Those who are free from diseases usually stand the altitude well irrespective of age. There are, however, a certain number of absolutely healthy individuals who do not get acclimatized to altitude and are a handicap to the mountaineering team. In such persons, the symptoms of acute mountain sickness like vomiting, loss of appetite, inability to sleep, severe headache, persist for a long time without any improvement even after two to three weeks. These symptoms are more among the sedentary persons than in physically active persons. A test for selecting mountaineers on the basis of their physical fitness has been tried.
FIG.6. CHANGES IN PHYSICAL WORK CAPACITY AT HIGH ALTITUDE
This is based on the scores of a step test which consists of stepping up and down a 15 inch (38 cm) high stool at 30 times per minute for 5 minutes. Their recovery pulse rate is counted after the exercise, at intervals of 1-1 ½ min, 2-2 ½ min and 3-3 1/2 min and the sum of these three pulses is taken to be the score. Lower the recovery pulse rate, higher is the physical efficiency. This test has been found to be very highly correlated with the performance of the students in various mountaineering courses.
Effects of altitude higher than 16,000 ft.
It has been seen that lowlanders can adapt to an altitude of 16,000 ft. and can stay there for 2-3 years without any ill-effect. But at high altitudes, it is not possible for them to adapt fully as further increase in their red blood cells and haemoglobin result in corresponding increase in the viscosity or thickness of the blood and makes its circulation difficult. Additional changes in respiration and circulation are also not enough to adapt to the new situation. Therefore, a person loses his body weight and physical efficiency if he stays longer than 2-3 months at 17,000—18,000 ft. This duration goes on reducing with still higher altitudes. At 25,000 ft, it is safe to stay only for a period of 7-10 days after which muscle degeneration and weakness start to occur and it would take more than 5-6 months for recovery on return to the plains. Accordingly, the Base Camps during various mountaineering expeditions should be kept below 17,000-18,000 ft. as far as possible.
Pulmonary oedema and Acute Mountain Sickness
There is a wide variation between various individuals in tolerance to high altitude. Quite a few of the mountaineers suffer from symptoms of acute mountain sickness consisting of headache, loss of appetite and loss of sleep. There are others who suffer from a serious type of disease, called 'Pulmonary Oedema' which proves fatal unless the individual is removed from high altitude immediately. Acute pulmonary oedema has been seen to occur more often in those persons who are re-entrants to altitude rather than the newcomers. Its incidence is more on mountains where there is less rain. The incidence of pulmonary oedema is 15% in the eastern Himalaya as compared to 8% in the western Himalaya which are comparatively dry having very little rainfall. This shows that climatic factors are important in its causation. The studies so far conducted have shown that those who do not pass a normal amount of urine during their first few days of arrival at high altitude, become victims of this disease. The mechanism of causation of oliguria (less urine) in susceptible persons is being investigated by us. We have been trying various drugs to prevent the occurrence of this disease at high altitude. Turosemide' has been found to be very effective for this purpose. One tablet (40 mg) is taken within 4 hours of arrival at an altitude above 10,000 ft and is repeated daily for next 7 days, which is the most susceptible period for occurrence of pulmonary oedema. Those who show symptoms of giddiness, muscle cramps or general weakness on a dose of one tablet daily, are given half a tablet daily (20 mg) and those who do not pass sufficient urine with one tablet, are given two tablets per day. Administration of this drug has helped to reduce the incidence of pulmonary oedema to a great extent.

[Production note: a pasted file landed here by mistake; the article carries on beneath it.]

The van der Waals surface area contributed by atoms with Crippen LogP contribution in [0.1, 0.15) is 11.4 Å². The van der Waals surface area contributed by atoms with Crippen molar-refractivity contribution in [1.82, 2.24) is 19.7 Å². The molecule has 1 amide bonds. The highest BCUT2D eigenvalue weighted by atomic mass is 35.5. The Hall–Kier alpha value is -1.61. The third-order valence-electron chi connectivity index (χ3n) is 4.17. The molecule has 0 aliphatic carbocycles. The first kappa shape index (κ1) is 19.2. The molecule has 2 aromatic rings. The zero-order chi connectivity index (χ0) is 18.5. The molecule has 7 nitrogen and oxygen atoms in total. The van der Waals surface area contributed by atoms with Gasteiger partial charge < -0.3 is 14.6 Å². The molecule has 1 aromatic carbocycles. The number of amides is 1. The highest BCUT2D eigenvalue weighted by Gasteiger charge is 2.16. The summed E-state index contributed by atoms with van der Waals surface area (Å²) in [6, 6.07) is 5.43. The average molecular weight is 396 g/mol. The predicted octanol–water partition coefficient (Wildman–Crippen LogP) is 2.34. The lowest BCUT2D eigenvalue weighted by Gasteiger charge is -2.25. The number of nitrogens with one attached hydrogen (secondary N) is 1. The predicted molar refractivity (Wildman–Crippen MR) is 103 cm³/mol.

For prevention against acute mountain sickness, many drugs have been tried. The most practical and effective one is Aspinn which, if taken a few hours before arrival at high altitude, is very useful in getting rid of a headache which can otherwise be very incapacitating.
Previously, it was believed that dehydration was responsible for s(?me of the psychological symptoms like hallucination at high altitude. Our studies have shown that even when the body is dehydrated up to 5% of the body weight, no symptoms of hallucination or of any other psychological nature appear and the performance is not affected considerably. Requirement of water at high altitude has also been studied by us and it has been found that fluid requirements at high altitude are not more than those in temperate climates. Fluid intake of 1.5 to 2 litres per day has been found to be adequate. Symptoms of hallucination observed in certain mountaineers are therefore due to lack of oxygen supply to the brain rather than the lack of water.
The second problem at high altitude is that of extreme cold. The environmental temperature goes on reducing as we climb higher and higher. The mean environmental temperature encountered at various altitudes is given in Table. 1. The effect of cold on the body, however, does not depend on the temperature alone, but is also associated with the speed of the wind. Usually, low temperature and high wind co-exist at high altitude. Their combined effect on man has been worked out scientifically and is referred to as ‘Wind-Chill Factor of Siple’ (Fig 7).
FIG7. PHYSICAL WIND CHILL OF SIPLE